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 +2  (nbme19#15)

the hallmark of meningioma is its relation to a meningeal surface hence relation to sulcus

cbreland  I really wanted to pick GBM/astrocytoma here +

Subcomments ...

submitted by cassdawg(1179),

TL;DR: This is Ewing sarcoma because it is a young boy with small blue cell bone tumor in the diaphysis of the femur

Ewing sarcoma is a malignant bone tumor common in young boys <15y.o. typically found in the diaphesis (middle) of long bones (particularly femur) or pelvic flat bones. It is a small blue cell tumor, meaning the descriptor of small, uniform, hyperchromatic cells with high nucleus:cytoplasm ratio. It also has an "onion skin" periosteal reaction in the bone (described as tissue surrounded by concentric layers of reactive bone in the question). Not mentioned is the association with t(11;22). [FA 2020 p 464]

Why the others are wrong:

  • Chondrosarcoma is a tumor of malignant chondrocytes (catilage) and found mainly in the pelvis, proximal fever, and humerus
  • Eosinophilic granuloma is is a rare, benign tumor-like disorder characterized by clonal proliferation of Langerhans cells and the most common varient of Langerhans cell histiocytosis.Would likely say something about Birbeck granules in the stem and would have associated symptoms such as rash [FA 2020 p434]
  • Multiple myeloma is a plasma cell dyscrasia [FA 2020 p431] with overproduction of (typically) IgG. Characteristics include CRAB - hyperCalcemia, Renal involvement, Anemia, Back/Bone pain due to punched out lytic bone lesions (typically of the spine)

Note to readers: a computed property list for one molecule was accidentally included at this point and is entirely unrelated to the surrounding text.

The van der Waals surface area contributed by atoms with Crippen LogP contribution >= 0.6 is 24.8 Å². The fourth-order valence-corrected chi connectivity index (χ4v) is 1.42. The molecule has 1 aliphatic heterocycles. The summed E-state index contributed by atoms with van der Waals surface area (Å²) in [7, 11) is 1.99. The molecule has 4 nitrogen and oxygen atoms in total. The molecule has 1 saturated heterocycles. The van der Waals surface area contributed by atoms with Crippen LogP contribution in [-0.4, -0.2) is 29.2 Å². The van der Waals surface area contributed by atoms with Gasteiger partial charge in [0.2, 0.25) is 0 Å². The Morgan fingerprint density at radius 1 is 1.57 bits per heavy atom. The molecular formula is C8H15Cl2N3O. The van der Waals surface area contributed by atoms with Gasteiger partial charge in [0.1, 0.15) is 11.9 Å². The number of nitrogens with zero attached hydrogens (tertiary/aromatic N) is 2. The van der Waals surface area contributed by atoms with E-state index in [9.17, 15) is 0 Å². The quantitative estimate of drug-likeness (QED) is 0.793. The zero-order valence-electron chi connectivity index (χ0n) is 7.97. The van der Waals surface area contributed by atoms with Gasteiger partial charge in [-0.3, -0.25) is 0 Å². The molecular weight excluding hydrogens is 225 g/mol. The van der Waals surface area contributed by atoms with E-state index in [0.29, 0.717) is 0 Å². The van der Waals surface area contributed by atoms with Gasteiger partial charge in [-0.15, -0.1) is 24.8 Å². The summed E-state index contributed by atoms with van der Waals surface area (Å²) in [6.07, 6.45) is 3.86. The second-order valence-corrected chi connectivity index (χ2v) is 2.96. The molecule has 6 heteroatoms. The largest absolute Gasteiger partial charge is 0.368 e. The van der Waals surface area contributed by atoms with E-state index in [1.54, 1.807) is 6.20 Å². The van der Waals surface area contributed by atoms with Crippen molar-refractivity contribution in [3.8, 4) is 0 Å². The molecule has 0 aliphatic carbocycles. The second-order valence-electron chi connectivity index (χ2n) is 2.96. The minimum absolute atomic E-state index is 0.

• Nephroblastoma/Wilm's Tumor is the most common renal malignancy of early childhood and presents as a flank mass [FA 2020 p 606]
  • Osteosarcoma (or osteogenic sarcoma) is a primary bone tumor common in men <20. It is typically found in the metaphysis (tips) of long bones. Histology shows pleiomorphic osteoid producing cells. On X-ray you would potentially see a Codman triangle (elevation of periosteum) or sunburst pattern
  • Small lymphocytic lymphoma is essentially the same thing as chronic lymphocytic leukemia. It is considered a non-Hodgkin lymphoma of B-cells and the most common leukemia of adults (as CLL). Smudge cells would likely be seen on peripheral blood smear. It would not likely present as an osteolytic lesion and is unlikely in children. [FA2020 p432]
cbay0509  thank you +  

submitted by aliyah(30),
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heT hrgti es'ey tnefefer evnres are gnrwok,i as lfte eey lmuiaotnsti usacse a ncageh ni teh ritgh .Teyhe e rghit eye copit .n gmdeaa sascue st'i rtenfafe n. to eb .meaagdd It cn'ta arycr nfio ot ,ibnra so girht nad tfle eye nat'c rtcnicsto to tlg.hi

icedcoffeeislyfe  APD--> swinging flashlight test, light in the AFFECTED eye will result in dilation of both pupils inappropriately +1  
cbay0509  thank you +  
nbme_123  Can someone please explain why it cant be the Right Edinger Westphal nucleus? +  

submitted by drdoom(892),
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lbnIiytia ot tinaanim an orntceei = reeeltic ynocifsdutn. oS nwo eth eousqnti is ?W"hy"

Feuagit, fdyuilcift ie,pnsleg tyifucifdl itcognnaentrc is rsngitta ot duson ekil pisdsoeern. ifulfyDitc" cttnnncegor"ia higtm eb tedriertepn as aiimdrep vxceueeit cfinunto or eth sbninginge of varsatercu-ealld emdantie t(dmaneei etdlare ot slmal utb sruumnoe rrebelac fst,ci)nar ubt no Setp 1 mtdnaeei wlil be tlabatn .,ei(. slo"t shi way "om,he gw"denna",ir c..e)t

eprDenisos is tlalucay onmomc aftre a ttadiglibien evtne ielk oksret, sa ouy hmgti e.pecxt tihW spisrdnoee mseoc a olss of uxsale esnrttie dan tsedeitha—r is cdsaeedre idloib.